Culture Shape People’s Lives – Implications of Culture on People’s Attitudes and Behaviors
The study of culture is one of the most complex fields in social science. In fact, there are more factors that play a part in a society’s cultural structure than even the most advanced economy can manage. Culture is an umbrella phrase that encompasses both the societal knowledge values, beliefs, traditions, behaviors, arts, institutions, skills, and customs of the people in those cultures, as well as their social structures and dynamics. When the scope of culture is taken to its logical extreme, it comes to a list of 100 billion possible cultures, of which nearly half are actually existing in some shape or form in the world today. Therefore, while understanding culture is an important undertaking, no single explanation can adequately explain the vastness of cultural variation within even two of the biggest global regions: Asia and Africa.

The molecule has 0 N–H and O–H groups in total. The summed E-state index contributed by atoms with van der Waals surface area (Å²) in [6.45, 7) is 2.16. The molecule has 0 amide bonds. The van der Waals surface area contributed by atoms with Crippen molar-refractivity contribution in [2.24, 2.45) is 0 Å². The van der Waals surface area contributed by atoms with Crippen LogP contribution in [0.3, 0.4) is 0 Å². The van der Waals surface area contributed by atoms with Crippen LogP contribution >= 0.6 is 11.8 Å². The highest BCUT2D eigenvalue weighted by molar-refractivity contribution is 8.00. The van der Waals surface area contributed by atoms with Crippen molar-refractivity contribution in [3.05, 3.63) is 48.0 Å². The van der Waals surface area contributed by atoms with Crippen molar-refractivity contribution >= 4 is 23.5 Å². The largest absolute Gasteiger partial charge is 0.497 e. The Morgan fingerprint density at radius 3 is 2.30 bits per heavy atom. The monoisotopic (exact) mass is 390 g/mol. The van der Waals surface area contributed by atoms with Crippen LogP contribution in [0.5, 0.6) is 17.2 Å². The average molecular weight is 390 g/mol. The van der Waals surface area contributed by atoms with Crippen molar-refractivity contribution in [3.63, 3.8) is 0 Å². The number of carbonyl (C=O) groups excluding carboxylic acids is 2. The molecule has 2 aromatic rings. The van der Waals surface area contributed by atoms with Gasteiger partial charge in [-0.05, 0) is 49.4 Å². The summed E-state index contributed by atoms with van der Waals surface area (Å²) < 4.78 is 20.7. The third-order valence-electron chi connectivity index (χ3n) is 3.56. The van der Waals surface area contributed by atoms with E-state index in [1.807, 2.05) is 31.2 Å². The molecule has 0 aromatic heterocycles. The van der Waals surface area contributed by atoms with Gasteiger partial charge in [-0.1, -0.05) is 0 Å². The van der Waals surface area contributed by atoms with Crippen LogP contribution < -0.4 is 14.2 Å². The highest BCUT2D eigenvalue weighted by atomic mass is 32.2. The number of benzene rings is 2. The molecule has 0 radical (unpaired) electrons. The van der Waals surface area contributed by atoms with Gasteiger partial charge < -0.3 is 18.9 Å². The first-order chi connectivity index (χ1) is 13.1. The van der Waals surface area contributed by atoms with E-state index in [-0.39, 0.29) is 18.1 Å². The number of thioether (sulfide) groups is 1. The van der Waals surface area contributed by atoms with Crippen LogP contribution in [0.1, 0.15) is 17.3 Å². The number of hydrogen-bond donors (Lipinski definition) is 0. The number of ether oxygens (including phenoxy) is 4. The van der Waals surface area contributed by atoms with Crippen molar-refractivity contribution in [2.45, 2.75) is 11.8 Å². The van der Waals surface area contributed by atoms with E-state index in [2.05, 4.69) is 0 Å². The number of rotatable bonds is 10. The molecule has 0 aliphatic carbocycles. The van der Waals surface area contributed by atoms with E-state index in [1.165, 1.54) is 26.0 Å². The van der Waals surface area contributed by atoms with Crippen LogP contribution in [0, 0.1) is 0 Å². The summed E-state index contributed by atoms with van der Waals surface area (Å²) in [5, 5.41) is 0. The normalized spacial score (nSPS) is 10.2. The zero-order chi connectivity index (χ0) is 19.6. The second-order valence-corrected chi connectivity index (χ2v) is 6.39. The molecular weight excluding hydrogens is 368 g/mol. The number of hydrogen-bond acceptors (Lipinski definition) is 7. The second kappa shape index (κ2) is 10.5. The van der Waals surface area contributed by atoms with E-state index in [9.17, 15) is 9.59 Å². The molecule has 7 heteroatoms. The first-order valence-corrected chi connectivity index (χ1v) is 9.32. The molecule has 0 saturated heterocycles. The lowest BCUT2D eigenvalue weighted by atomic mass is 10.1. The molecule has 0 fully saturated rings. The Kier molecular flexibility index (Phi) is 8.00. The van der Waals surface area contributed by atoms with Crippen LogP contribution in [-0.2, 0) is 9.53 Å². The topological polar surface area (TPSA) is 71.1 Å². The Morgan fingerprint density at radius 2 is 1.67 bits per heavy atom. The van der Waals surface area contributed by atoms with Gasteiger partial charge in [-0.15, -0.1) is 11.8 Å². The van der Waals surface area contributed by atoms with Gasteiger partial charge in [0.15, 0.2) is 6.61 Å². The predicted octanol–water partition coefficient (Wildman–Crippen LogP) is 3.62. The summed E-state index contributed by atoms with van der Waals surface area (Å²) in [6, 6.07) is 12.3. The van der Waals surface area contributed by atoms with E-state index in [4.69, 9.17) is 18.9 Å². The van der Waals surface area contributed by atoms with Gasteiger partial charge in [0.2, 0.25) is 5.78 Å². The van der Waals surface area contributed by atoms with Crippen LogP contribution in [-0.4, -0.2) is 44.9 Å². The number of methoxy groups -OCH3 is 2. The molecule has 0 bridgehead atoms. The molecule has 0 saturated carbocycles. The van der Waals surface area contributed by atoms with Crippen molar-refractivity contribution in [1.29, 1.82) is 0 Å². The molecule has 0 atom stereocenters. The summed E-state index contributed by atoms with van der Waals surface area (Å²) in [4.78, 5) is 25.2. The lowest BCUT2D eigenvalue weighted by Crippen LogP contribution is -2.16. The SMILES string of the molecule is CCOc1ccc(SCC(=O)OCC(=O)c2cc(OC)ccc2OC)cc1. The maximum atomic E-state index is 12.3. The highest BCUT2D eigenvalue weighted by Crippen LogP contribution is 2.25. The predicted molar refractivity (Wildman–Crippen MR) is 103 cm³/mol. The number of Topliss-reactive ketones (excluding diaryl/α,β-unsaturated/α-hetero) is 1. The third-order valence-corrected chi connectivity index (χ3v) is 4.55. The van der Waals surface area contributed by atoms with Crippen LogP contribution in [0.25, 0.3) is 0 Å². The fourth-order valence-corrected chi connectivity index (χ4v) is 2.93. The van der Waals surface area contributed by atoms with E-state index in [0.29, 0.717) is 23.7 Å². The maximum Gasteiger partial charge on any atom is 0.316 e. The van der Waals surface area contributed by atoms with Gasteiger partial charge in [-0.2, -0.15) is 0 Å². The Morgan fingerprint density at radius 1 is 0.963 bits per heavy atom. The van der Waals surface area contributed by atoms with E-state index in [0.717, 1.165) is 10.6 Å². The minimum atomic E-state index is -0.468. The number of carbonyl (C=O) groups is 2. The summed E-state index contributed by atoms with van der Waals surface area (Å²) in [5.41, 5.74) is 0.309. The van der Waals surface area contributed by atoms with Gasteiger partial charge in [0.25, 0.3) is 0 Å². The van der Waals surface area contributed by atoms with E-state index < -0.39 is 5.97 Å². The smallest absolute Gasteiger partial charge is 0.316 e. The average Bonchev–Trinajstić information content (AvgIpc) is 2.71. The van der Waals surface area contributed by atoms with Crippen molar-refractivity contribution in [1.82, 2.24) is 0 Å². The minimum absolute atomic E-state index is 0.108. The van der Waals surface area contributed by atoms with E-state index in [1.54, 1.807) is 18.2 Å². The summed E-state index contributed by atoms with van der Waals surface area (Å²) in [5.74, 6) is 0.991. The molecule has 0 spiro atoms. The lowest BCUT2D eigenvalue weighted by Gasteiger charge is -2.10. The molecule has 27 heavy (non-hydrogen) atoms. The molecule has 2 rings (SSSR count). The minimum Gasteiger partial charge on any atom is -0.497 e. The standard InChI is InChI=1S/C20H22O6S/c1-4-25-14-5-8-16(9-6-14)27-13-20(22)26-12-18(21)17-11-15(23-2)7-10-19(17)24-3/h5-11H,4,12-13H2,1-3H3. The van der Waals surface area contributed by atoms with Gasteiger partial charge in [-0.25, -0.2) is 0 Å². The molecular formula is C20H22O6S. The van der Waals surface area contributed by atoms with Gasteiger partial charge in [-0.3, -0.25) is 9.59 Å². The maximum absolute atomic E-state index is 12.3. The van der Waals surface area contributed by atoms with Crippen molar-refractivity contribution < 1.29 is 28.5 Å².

There are many possible indices of culture and its changing nature across time and space. However, one of the simplest and most effective methods for measuring cultural differences and similarities is the International Index of Cultures (IIC). The IIC compares two given cultures by calculating the average differences between the scores for each characteristic used in the survey. For example, the index measures how similar men and women in each country consider same-sex sexual orientation. Other aspects of cultural differences may include political and social attitudes toward family size, religion, educational standards, work hours, and more. The IIC yields a single index measure that represents the cultural composition of a country or region.
Beyond the index, many other cultural differences can be identified by looking closely at particular areas or topics within a culture. Different areas of a culture may be evaluated by using different methods, ranging from quantitative differences to qualitative methods. Different types of analysis, such as historical perspectives or universal grammar, may also be used to reveal hidden cultural differences. In addition, researchers have explored the effects of cultural variation on gender, health, occupational opportunities, happiness, prejudice, and more.